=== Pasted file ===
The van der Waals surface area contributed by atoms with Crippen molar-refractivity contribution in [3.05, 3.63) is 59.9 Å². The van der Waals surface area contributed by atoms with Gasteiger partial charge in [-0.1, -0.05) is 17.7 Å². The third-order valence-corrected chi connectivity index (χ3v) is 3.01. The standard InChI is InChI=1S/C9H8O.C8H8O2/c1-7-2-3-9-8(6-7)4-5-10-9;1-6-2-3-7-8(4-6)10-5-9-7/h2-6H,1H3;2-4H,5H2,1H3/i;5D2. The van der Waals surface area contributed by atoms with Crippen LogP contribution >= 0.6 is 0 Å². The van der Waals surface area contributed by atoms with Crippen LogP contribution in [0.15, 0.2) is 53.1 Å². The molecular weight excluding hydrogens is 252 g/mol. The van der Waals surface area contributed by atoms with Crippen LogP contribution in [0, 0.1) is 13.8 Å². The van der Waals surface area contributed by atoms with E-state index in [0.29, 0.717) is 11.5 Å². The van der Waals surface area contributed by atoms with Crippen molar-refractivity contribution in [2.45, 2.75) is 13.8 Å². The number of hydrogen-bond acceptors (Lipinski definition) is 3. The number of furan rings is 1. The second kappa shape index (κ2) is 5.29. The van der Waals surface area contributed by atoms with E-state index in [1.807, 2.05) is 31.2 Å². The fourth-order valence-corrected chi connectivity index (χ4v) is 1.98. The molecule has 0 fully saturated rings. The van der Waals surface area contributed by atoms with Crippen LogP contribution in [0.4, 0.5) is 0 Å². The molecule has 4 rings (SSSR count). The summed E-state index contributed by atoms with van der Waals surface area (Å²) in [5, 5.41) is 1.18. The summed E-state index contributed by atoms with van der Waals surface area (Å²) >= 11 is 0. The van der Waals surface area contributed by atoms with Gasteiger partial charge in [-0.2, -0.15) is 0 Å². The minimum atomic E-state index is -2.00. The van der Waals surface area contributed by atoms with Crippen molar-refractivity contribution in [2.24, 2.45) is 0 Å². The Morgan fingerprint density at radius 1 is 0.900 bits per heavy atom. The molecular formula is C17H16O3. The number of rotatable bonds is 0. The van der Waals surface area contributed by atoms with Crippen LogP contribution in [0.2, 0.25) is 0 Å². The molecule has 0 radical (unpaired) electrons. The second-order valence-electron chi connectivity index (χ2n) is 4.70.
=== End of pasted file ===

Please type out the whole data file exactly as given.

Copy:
The van der Waals surface area contributed by atoms with Crippen molar-refractivity contribution in [3.05, 3.63) is 59.9 Å². The van der Waals surface area contributed by atoms with Gasteiger partial charge in [-0.1, -0.05) is 17.7 Å². The third-order valence-corrected chi connectivity index (χ3v) is 3.01. The standard InChI is InChI=1S/C9H8O.C8H8O2/c1-7-2-3-9-8(6-7)4-5-10-9;1-6-2-3-7-8(4-6)10-5-9-7/h2-6H,1H3;2-4H,5H2,1H3/i;5D2. The van der Waals surface area contributed by atoms with Crippen LogP contribution >= 0.6 is 0 Å². The van der Waals surface area contributed by atoms with Crippen LogP contribution in [0.15, 0.2) is 53.1 Å². The molecular weight excluding hydrogens is 252 g/mol. The van der Waals surface area contributed by atoms with Crippen LogP contribution in [0, 0.1) is 13.8 Å². The van der Waals surface area contributed by atoms with E-state index in [0.29, 0.717) is 11.5 Å². The van der Waals surface area contributed by atoms with Crippen molar-refractivity contribution in [2.45, 2.75) is 13.8 Å². The number of hydrogen-bond acceptors (Lipinski definition) is 3. The number of furan rings is 1. The second kappa shape index (κ2) is 5.29. The van der Waals surface area contributed by atoms with E-state index in [1.807, 2.05) is 31.2 Å². The fourth-order valence-corrected chi connectivity index (χ4v) is 1.98. The molecule has 0 fully saturated rings. The van der Waals surface area contributed by atoms with Crippen LogP contribution in [0.4, 0.5) is 0 Å². The molecule has 4 rings (SSSR count). The summed E-state index contributed by atoms with van der Waals surface area (Å²) in [5, 5.41) is 1.18. The summed E-state index contributed by atoms with van der Waals surface area (Å²) >= 11 is 0. The van der Waals surface area contributed by atoms with Gasteiger partial charge in [-0.2, -0.15) is 0 Å². The minimum atomic E-state index is -2.00. The van der Waals surface area contributed by atoms with Crippen molar-refractivity contribution in [2.24, 2.45) is 0 Å². The Morgan fingerprint density at radius 1 is 0.900 bits per heavy atom. The molecular formula is C17H16O3. The number of rotatable bonds is 0. The van der Waals surface area contributed by atoms with Crippen LogP contribution in [0.2, 0.25) is 0 Å². The molecule has 0 radical (unpaired) electrons. The second-order valence-electron chi connectivity index (χ2n) is 4.70.